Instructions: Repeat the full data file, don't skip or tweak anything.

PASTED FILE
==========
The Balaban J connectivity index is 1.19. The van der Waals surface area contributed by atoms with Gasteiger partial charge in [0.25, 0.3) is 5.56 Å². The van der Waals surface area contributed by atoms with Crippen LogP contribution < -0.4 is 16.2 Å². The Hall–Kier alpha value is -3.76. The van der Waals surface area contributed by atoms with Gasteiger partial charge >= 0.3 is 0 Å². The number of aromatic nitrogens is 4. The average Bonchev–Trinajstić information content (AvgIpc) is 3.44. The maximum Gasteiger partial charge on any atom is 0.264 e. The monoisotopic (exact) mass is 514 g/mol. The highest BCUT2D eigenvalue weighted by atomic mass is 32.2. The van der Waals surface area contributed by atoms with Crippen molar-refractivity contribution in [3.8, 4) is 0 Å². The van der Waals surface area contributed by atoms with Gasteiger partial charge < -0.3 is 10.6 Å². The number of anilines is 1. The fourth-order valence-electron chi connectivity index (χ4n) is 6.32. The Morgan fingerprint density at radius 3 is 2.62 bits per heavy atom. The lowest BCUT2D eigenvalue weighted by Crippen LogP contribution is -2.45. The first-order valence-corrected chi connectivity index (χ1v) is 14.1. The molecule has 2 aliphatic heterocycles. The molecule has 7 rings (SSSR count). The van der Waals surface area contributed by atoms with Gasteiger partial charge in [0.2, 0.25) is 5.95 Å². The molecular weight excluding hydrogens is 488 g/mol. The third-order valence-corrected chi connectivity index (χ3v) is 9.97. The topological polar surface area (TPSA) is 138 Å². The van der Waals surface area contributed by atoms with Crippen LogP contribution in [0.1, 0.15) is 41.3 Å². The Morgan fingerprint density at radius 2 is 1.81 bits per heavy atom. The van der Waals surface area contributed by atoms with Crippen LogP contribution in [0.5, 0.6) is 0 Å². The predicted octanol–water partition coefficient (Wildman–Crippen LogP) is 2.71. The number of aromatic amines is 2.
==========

The Balaban J connectivity index is 1.19. The van der Waals surface area contributed by atoms with Gasteiger partial charge in [0.25, 0.3) is 5.56 Å². The van der Waals surface area contributed by atoms with Crippen LogP contribution < -0.4 is 16.2 Å². The Hall–Kier alpha value is -3.76. The van der Waals surface area contributed by atoms with Gasteiger partial charge >= 0.3 is 0 Å². The number of aromatic nitrogens is 4. The average Bonchev–Trinajstić information content (AvgIpc) is 3.44. The maximum Gasteiger partial charge on any atom is 0.264 e. The monoisotopic (exact) mass is 514 g/mol. The highest BCUT2D eigenvalue weighted by atomic mass is 32.2. The van der Waals surface area contributed by atoms with Crippen molar-refractivity contribution in [3.8, 4) is 0 Å². The van der Waals surface area contributed by atoms with Gasteiger partial charge < -0.3 is 10.6 Å². The number of anilines is 1. The fourth-order valence-electron chi connectivity index (χ4n) is 6.32. The Morgan fingerprint density at radius 3 is 2.62 bits per heavy atom. The lowest BCUT2D eigenvalue weighted by Crippen LogP contribution is -2.45. The first-order valence-corrected chi connectivity index (χ1v) is 14.1. The molecule has 2 aliphatic heterocycles. The molecule has 7 rings (SSSR count). The van der Waals surface area contributed by atoms with Gasteiger partial charge in [0.2, 0.25) is 5.95 Å². The molecular weight excluding hydrogens is 488 g/mol. The third-order valence-corrected chi connectivity index (χ3v) is 9.97. The topological polar surface area (TPSA) is 138 Å². The van der Waals surface area contributed by atoms with Crippen LogP contribution in [0.1, 0.15) is 41.3 Å². The Morgan fingerprint density at radius 2 is 1.81 bits per heavy atom. The van der Waals surface area contributed by atoms with Crippen LogP contribution in [0.5, 0.6) is 0 Å². The predicted octanol–water partition coefficient (Wildman–Crippen LogP) is 2.71. The number of aromatic amines is 2.